SFR Investments Pool 1, LLC v. Newrez LLC

Filing 46

ORDER Denying 11 / 14 Motion to Dismiss. Signed by Judge Andrew P. Gordon on 9/15/2022. (Copies have been distributed pursuant to the NEF - TRW)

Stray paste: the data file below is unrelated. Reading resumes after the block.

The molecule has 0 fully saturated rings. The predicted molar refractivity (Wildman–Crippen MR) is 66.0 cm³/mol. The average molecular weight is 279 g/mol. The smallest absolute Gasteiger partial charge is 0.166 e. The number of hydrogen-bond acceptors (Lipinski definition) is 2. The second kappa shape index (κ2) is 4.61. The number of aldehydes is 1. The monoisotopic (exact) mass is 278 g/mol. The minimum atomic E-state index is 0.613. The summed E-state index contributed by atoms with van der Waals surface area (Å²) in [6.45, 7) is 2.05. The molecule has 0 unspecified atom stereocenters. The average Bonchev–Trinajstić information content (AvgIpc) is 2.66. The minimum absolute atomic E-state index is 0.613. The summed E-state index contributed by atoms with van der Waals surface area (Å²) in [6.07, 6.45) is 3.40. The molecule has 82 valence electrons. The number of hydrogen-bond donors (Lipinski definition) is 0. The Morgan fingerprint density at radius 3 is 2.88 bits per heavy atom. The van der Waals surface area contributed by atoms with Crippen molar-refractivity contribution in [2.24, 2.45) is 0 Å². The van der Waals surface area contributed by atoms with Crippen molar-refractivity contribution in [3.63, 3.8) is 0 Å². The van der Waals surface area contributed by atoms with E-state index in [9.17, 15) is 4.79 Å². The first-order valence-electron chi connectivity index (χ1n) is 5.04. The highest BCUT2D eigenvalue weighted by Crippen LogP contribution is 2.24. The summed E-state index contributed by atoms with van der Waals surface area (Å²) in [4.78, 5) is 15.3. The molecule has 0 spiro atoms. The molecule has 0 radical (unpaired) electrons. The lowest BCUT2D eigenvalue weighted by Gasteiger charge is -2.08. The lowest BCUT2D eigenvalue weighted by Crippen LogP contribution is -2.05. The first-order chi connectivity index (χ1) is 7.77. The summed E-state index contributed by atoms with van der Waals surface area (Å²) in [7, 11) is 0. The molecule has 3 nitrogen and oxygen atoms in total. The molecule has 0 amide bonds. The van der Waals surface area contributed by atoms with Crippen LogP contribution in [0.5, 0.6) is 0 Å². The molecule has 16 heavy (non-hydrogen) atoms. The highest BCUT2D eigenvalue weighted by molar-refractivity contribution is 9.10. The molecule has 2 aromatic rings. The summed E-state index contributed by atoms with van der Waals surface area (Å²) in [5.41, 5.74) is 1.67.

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Case 2:22-cv-00415-APG-VCF Document 46 Filed 09/15/22 Page 1 of 7 1 UNITED STATES DISTRICT COURT 2 DISTRICT OF NEVADA 3 SFR INVESTMENTS POOL 1, LLC, 4 Plaintiff Case No.: 2:22-cv-00415-APG-VCF Order Denying Plaintiff’s Motion to Dismiss Counterclaims 5 v. [ECF Nos. 11/14] 6 NEWREZ LLC, 7 Defendant 8 AND ALL RELATED COUNTERCLAIMS 9 Plaintiff SFR Investments Pool 1 LLC filed this action in state court to stop a foreclosure 10 sale of its property located at 68 Magical Mystery Lane in Henderson, Nevada. ECF No. 1-1 at 11 2-24. SFR asserts claims for violation of Nevada Revised Statutes (NRS) § 107.200 et seq., 12 cancellation of the deed of trust, declaratory relief under NRS § 40.010, cancellation of the 13 notice of default and notice of sale, and wrongful foreclosure. 14 Defendant NewRez LLC is the servicer of the loan secured by the deed of trust. NewRez 15 removed this action from state court based on diversity jurisdiction. ECF No. 1-1. NewRez 16 answered and asserted counterclaims for declaratory relief, tortious interference with contractual 17 relations, abuse of process, slander of title, and, in the alternative to its declaratory relief claim, 18 for an equitable lien. ECF No. 8. 19 SFR moves to dismiss the counterclaims on various grounds. I deny the motion. 20 I. ANALYSIS 21 In considering a motion to dismiss, I take all well-pleaded allegations of material fact as 22 true and construe the allegations in a light most favorable to the non-moving party. Kwan v. 23 SanMedica Int’l, 854 F.3d 1088, 1096 (9th Cir. 2017). However, I do not assume the truth of Case 2:22-cv-00415-APG-VCF Document 46 Filed 09/15/22 Page 2 of 7 1 legal conclusions merely because they are cast in the form of factual allegations. Navajo Nation 2 v. Dep’t of the Interior, 876 F.3d 1144, 1163 (9th Cir. 2017). A plaintiff must make sufficient 3 factual allegations to establish a plausible entitlement to relief. Bell Atl. Corp. v. Twombly, 550 4 U.S. 544, 556 (2007). Such allegations must amount to “more than labels and conclusions, [or] a 5 formulaic recitation of the elements of a cause of action.” Id. at 555. 6 A. Declaratory Relief 7 SFR argues that NewRez’s declaratory relief counterclaim is merely a restatement of 8 NewRez’s defenses to SFR’s claims. NewRez responds that it has a valid counterclaim for 9 declaratory relief regarding the validity of the deed of trust and its obligations under NRS 10 § 107.200 et seq., and that SFR has not pointed to any law supporting its position. 11 NewRez seeks affirmative declarations in its favor. SFR cites no authority for the 12 proposition that NewRez cannot assert counterclaims for declaratory relief seeking the inverse of 13 the declarations that SFR is seeking. I therefore deny this portion of SFR’s motion. 14 B. Tortious Interference with Contractual Relations 15 SFR contends the tortious interference counterclaim fails because SFR has not interfered 16 with the borrower’s performance, given that the borrower defaulted on the loan over ten years 17 ago. NewRez responds that it need not prove that SFR intentionally induced the borrower to 18 breach. Instead, it argues it need allege only that SFR intentionally disrupted the contract 19 between NewRez and the borrowers by thwarting NewRez’s remedies under the deed of trust. 20 To state a claim for intentional interference with contractual relations, a plaintiff must 21 allege (1) a valid and existing contract; (2) the defendant knew of the contract; (3) the defendant 22 engaged in intentional acts intended or designed to disrupt the contractual relationship; (4) the 23 contract was actually disrupted; and (5) resulting damage. J.J. Indus., LLC v. Bennett, 71 P.3d 2 Case 2:22-cv-00415-APG-VCF Document 46 Filed 09/15/22 Page 3 of 7 1 1264, 1267 (Nev. 2003). For the third element, the plaintiff typically “must demonstrate that the 2 defendant intended to induce the other party to breach the contract with the plaintiff.” Id. at 3 1268. 4 NewRez has not plausibly alleged that SFR intended to induce the borrowers to breach 5 their contract. Rather, the borrowers breached in 2011 when they ceased making mortgage 6 payments. See ECF No. 1-1 at 120. 7 However, NewRez contends that Nevada would look to California law, which allows for 8 a claim where the defendant makes the plaintiff’s performance more costly or burdensome. The 9 Supreme Court of Nevada has not addressed this issue. “In the absence of a decision of the 10 highest state court, a federal court must predict how the highest state court would decide the 11 issue using intermediate appellate court decisions, decisions from other jurisdictions, statutes, 12 treatises, and restatements as guidance.” 3500 Sepulveda, LLC v. Macy’s W. Stores, Inc., 980 13 F.3d 1317, 1326-27 (9th Cir. 2020) (simplified). 14 The Supreme Court of Nevada often looks to the Restatement for guidance. See, e.g., J.J. 15 Indus., LLC, 71 P.3d at 1267 (looking to the Restatement (Second) of Torts). Comment a to 16 § 766A of the Restatement (Second) of Torts recognizes a claim for “intentional interference 17 with the plaintiff’s performance of his own contract, either by preventing that performance or 18 making it more expensive or burdensome.” See also Restatement (Third) of Torts: Liab. for 19 Econ. Harm § 17 cmt. i. (stating that liability may result “from a defendant’s interference with 20 the plaintiff’s own performance of a contract,” either by causing the plaintiff to breach or causing 21 “the plaintiff’s performance to become more expensive”); Pac. Gas & Elec. Co. v. Bear Stearns 22 & Co., 791 P.2d 587, 592 (Cal. 1990) (stating that “interference with the plaintiff’s performance 23 may give rise to a claim for interference with contractual relations if plaintiff’s performance is 3 Case 2:22-cv-00415-APG-VCF Document 46 Filed 09/15/22 Page 4 of 7 1 made more costly or more burdensome”). I therefore predict that the Supreme Court of Nevada 2 would recognize this form of intentional interference to support a claim. Cf. Rimini St., Inc. v. 3 Oracle Int’l Corp., No. 2:14-CV-1699-LRH-CWH, 2017 WL 5158658, at *6 (D. Nev. Nov. 7, 4 2017) (holding that allegations that “expenditure of [the plaintiff’s] limited resources made its 5 ultimate performance under those contracts more expensive and burdensome” sufficiently stated 6 actual disruption of the contract for an intentional interference claim). 7 NewRez has alleged that the deed of trust and underlying loan are valid and existing 8 contracts and that SFR knew of those contracts. ECF No. 8 at 14-18. NewRez also alleges that 9 SFR delayed seeking information regarding the loan amount and had no intention of paying off 10 the loan, instead filing this lawsuit and requesting emergency relief to delay NewRez’s ability to 11 foreclose under the deed of trust. Id. at 16-18. NewRez alleges it has been damaged as a result 12 because it has not been able to resort to a contractual remedy to which it is entitled to recoup the 13 amount the borrowers owe. Id. NewRez therefore has plausibly alleged that SFR interfered with 14 the note and deed of trust by making NewRez’s ability to resort to contractual remedies more 15 costly or more burdensome. Consequently, I deny SFR’s motion to dismiss this counterclaim. 16 C. Abuse of Process 17 SFR argues that the abuse of process counterclaim fails because SFR filed this action to 18 resolve a legal dispute and it has no ulterior motive. NewRez responds that it has adequately 19 alleged that SFR requested information under NRS § 107.200 et seq. solely to stop the 20 foreclosure sale, not because it wanted the information to pay off the debt. NewRez asserts that 21 discovery will show SFR never intended to pay off the loan regardless of what information 22 NewRez provided. NewRez also argues that SFR filed a motion for temporary restraining order 23 based on a meritless argument and pursued meritless claims in the complaint. NewRez contends 4 Case 2:22-cv-00415-APG-VCF Document 46 Filed 09/15/22 Page 5 of 7 1 SFR has acted with the ulterior motive of stalling the foreclosure so it can collect rents in the 2 meantime. 3 To state an abuse of process claim, NewRez must allege that SFR had an ulterior purpose 4 other than resolving a legal dispute and that SFR engaged in “a willful act in the use of legal 5 process not proper in the regular conduct of the proceeding.” LaMantia v. Redisi, 38 P.3d 877, 6 879 (Nev. 2002) (quotation omitted). Whether the defendant acted with an ulterior purpose is a 7 question of fact. Posadas v. City of Reno, 851 P.2d 438, 445 (Nev. 1993). 8 NewRez alleges that SFR based its motion to enjoin the sale in part on the fact that 9 NewRez allegedly had not provided the requested payoff information. ECF No. 8 at 19. 10 According to the counterclaim, SFR never intended to satisfy the loan, so basing its injunction 11 motion in part on the alleged lack of payoff information was done not to resolve a genuine legal 12 dispute but to delay foreclosure so SFR could continue to collect rents and to inflict financial 13 injury on NewRez. Id. at 16-17, 19. Whether SFR acted with an improper purpose is a question 14 of fact not suitable for resolution at the dismissal stage. I therefore deny SFR’s motion on this 15 counterclaim. 16 D. Slander of Title 17 SFR contends the slander of title counterclaim fails because SFR has not made a false or 18 malicious statement regarding the property’s title, as NewRez holds only a lien interest in the 19 property. NewRez responds that there is no Nevada law that limits a slander of title claim to fee 20 simple ownership. It asserts that the claim should apply where the property owner makes false 21 statements that disparage a property interest, such as a lien. 22 The Supreme Court of Nevada has not addressed whether a slander of title claim can 23 apply to interests in property other than fee simple ownership. However, as discussed above, 5 Case 2:22-cv-00415-APG-VCF Document 46 Filed 09/15/22 Page 6 of 7 1 that court often looks to the Restatement for guidance. Under the Restatement (Second) of Torts 2 § 624, a plaintiff may assert a tort for “the publication of a false statement disparaging another’s 3 property rights in land, chattels or intangible things, that the publisher should recognize as likely 4 to result in pecuniary harm to the other through the conduct of third persons in respect to the 5 other’s interests in the property.” Comment c to § 624 states that “[a]ny kind of legally protected 6 interest in land, chattels or intangible things may be disparaged if the interest is transferable and 7 therefore salable or otherwise capable of profitable disposal.” I therefore predict the Supreme 8 Court of Nevada would allow a slander of title claim for disparagement of a lien, which is a 9 legally protectable, transferable interest in land. As a result, I deny SFR’s motion to dismiss this 10 counterclaim. 11 E. Equitable Lien 12 SFR contends an equitable lien does not apply to the facts of this case because an 13 equitable lien may arise only when the defendant wrongfully uses the plaintiff’s money to buy 14 real property. NewRez responds that an equitable lien is not limited to those circumstances and 15 may be an appropriate remedy if the deed of trust is extinguished and SFR gains a windfall. 16 The Supreme Court of Nevada has considered the applicability of an equitable lien under 17 circumstances unrelated to the wrongful use of funds to purchase property. See Com. Credit 18 Corp. v. Matthews, 365 P.2d 303, 307-08 (Nev. 1961); Gralnick v. Rowe-Gralnick, No. 67928, 19 132 Nev. 973, 2016 WL 2851883, at *1 (Nev. 2016). The Supreme Court of Nevada did not 20 deny the equitable liens in those cases on the basis that equitable liens are limited to the 21 circumstances of the defendant wrongfully using the plaintiff’s money to buy real property. See 22 Com. Credit Corp., 365 P.2d at 307-08; Gralnick, 2016 WL 2851883, at *1. It thus does not 23 appear that Nevada law limits equitable liens only to situations where the defendant uses the 6 Case 2:22-cv-00415-APG-VCF Document 46 Filed 09/15/22 Page 7 of 7 1 plaintiff’s money to buy real property. Because this is the only basis for SFR’s motion to 2 dismiss this counterclaim, I deny the motion. 3 II. CONCLUSION 4 I THEREFORE ORDER that plaintiff SFR Investments Pool 1, LLC’s motion to dismiss 5 (ECF Nos. 11/14) is DENIED. 6 DATED this 15th day of September, 2022. 7 8 ANDREW P. GORDON UNITED STATES DISTRICT JUDGE 9 10 11 12 13 14 15 16 17 18 19 20 21 22 23 7